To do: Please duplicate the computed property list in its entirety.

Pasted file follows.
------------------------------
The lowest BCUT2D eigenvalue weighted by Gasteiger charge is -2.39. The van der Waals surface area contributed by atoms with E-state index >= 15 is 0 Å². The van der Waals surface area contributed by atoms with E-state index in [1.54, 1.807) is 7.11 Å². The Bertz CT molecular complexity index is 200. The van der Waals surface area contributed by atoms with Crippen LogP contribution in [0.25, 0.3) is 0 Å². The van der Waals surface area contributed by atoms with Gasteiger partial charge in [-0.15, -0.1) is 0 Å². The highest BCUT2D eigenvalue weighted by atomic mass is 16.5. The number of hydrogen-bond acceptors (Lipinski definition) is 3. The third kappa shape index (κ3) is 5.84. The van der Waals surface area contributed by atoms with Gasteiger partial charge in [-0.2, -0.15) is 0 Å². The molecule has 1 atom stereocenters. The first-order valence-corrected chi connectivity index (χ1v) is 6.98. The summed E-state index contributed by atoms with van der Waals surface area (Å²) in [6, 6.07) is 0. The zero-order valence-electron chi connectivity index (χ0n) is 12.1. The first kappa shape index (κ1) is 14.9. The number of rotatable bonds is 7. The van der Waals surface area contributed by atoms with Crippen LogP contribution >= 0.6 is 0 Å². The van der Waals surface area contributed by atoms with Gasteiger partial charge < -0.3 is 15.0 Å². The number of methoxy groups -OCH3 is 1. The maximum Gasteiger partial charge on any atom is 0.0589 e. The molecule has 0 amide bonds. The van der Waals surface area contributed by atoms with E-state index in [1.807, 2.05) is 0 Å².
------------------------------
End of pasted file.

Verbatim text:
The lowest BCUT2D eigenvalue weighted by Gasteiger charge is -2.39. The van der Waals surface area contributed by atoms with E-state index >= 15 is 0 Å². The van der Waals surface area contributed by atoms with E-state index in [1.54, 1.807) is 7.11 Å². The Bertz CT molecular complexity index is 200. The van der Waals surface area contributed by atoms with Crippen LogP contribution in [0.25, 0.3) is 0 Å². The van der Waals surface area contributed by atoms with Gasteiger partial charge in [-0.15, -0.1) is 0 Å². The highest BCUT2D eigenvalue weighted by atomic mass is 16.5. The number of hydrogen-bond acceptors (Lipinski definition) is 3. The third kappa shape index (κ3) is 5.84. The van der Waals surface area contributed by atoms with Gasteiger partial charge in [-0.2, -0.15) is 0 Å². The molecule has 1 atom stereocenters. The first-order valence-corrected chi connectivity index (χ1v) is 6.98. The summed E-state index contributed by atoms with van der Waals surface area (Å²) in [6, 6.07) is 0. The zero-order valence-electron chi connectivity index (χ0n) is 12.1. The first kappa shape index (κ1) is 14.9. The number of rotatable bonds is 7. The van der Waals surface area contributed by atoms with Crippen LogP contribution >= 0.6 is 0 Å². The van der Waals surface area contributed by atoms with Gasteiger partial charge < -0.3 is 15.0 Å². The number of methoxy groups -OCH3 is 1. The maximum Gasteiger partial charge on any atom is 0.0589 e. The molecule has 0 amide bonds. The van der Waals surface area contributed by atoms with E-state index in [1.807, 2.05) is 0 Å².